Wi-Fi most important hotel feature, survey says

A good night’s sleep isn’t as important as Internet connectivity, according to a recent report.

I’m going to age myself here by recalling for you the days and nights I have spent crawling around under hotel beds attempting to hack phone jacks. That grubby activity was in order to connect my then-glamorous 1989-launched Sharp Wizard PDA, or Personal Data Assistant.

This scrabbling and dubious-sounding enterprise was so that I could access pre-web CompuServe, the first major commercial online service. I used it to read home news in the room. It was a pursuit that was otherwise unattainable in those days.

The alligator clips, a number of fried modems—digital switchboards introduced around then killed modems—and an acoustic coupler, along with the Wizard itself, have long been assigned to the computer dump in the sky. Ah, fond memories.

Connectivity, duh?

But fast forward, because for many years now, I have chosen abodes based on laid-on Internet availability.

So I was delighted to see that, 25 years after my misspent youth phone-jack hacking, that the hospitality industry has finally twigged that it’s connectivity we nomads are after.

Finally, a hotel chain has gotten around to asking customers whether they think Internet is important or not. And—surprise, surprise—the answer is a resounding yes.

And what’s more, not only are the customers saying it’s important, but they reckon it’s more important than anything else, including, it sounds, chocolate on the pillow. Which in my experience only gets in your hair by morning anyway.

The numbers

UK four-star hotel chain Amba Hotels found that 67% of the 1,000 users it polled thought free Wi-Fi was the most important factor when choosing a hotel. It was more important than a good night’s sleep, which came in at 58%, and friendly, knowledgeable staff, at a lackadaisical 40%.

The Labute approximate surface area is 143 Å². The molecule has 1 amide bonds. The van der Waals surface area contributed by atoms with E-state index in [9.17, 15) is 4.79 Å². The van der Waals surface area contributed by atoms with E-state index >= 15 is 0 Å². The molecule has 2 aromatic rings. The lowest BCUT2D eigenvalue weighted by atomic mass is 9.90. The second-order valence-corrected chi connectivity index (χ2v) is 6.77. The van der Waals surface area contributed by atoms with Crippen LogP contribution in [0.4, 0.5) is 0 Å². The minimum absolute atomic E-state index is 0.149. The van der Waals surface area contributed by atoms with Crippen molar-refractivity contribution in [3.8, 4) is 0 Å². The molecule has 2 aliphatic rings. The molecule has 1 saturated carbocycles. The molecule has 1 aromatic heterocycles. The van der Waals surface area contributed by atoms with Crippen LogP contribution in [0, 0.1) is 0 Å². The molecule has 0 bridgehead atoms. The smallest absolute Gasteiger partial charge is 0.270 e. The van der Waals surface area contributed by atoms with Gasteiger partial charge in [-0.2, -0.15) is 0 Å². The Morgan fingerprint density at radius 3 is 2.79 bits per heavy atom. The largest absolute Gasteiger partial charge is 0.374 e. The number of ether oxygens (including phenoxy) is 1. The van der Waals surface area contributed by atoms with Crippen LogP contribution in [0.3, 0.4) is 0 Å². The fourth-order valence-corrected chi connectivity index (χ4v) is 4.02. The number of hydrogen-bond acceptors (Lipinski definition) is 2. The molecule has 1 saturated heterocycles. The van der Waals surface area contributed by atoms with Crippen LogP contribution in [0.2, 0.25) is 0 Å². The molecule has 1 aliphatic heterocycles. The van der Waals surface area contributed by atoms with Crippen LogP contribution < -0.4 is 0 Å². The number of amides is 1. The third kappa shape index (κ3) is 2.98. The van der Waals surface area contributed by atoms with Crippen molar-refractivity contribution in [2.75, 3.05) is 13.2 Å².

Free Wi-Fi was, in fact, roughly on par with location. Location was in at 65%.

Drilling down, the numbers re-enforce travel folklore:

A whopping 84% said that they had suffered, at one time or another, because of slow hotel Internet.

A third, or 33%, have not been able to receive or send vital work emails, and 8% reckon they have lost business clients or an opportunity because of lousy hotel Internet.

One customer told Amba Hotels that he thought there was “nothing more frustrating than having to pay for rubbish Wi-Fi,” or even worse, being told that the Wi-Fi was free, but then finding it slow and limiting in the “amount you can up and download.”

Another 34% said they wanted fast Wi-Fi with unlimited downloads.

Why the importance?

While it was asking guests about choice considerations for travelers, Amba Hotels also asked what they used Wi-Fi for, providing some insight into just why we want Internet.

The results were, in order: checking social media (58%), checking directions (54%), sending and receiving work emails (49%), local travel tips (43%), Skype calls (31%), and dating sites (11%).

I reckon you could add chocolate removal how-to searches too. Now, if you’ll excuse me, I need to just go and wash my hair.

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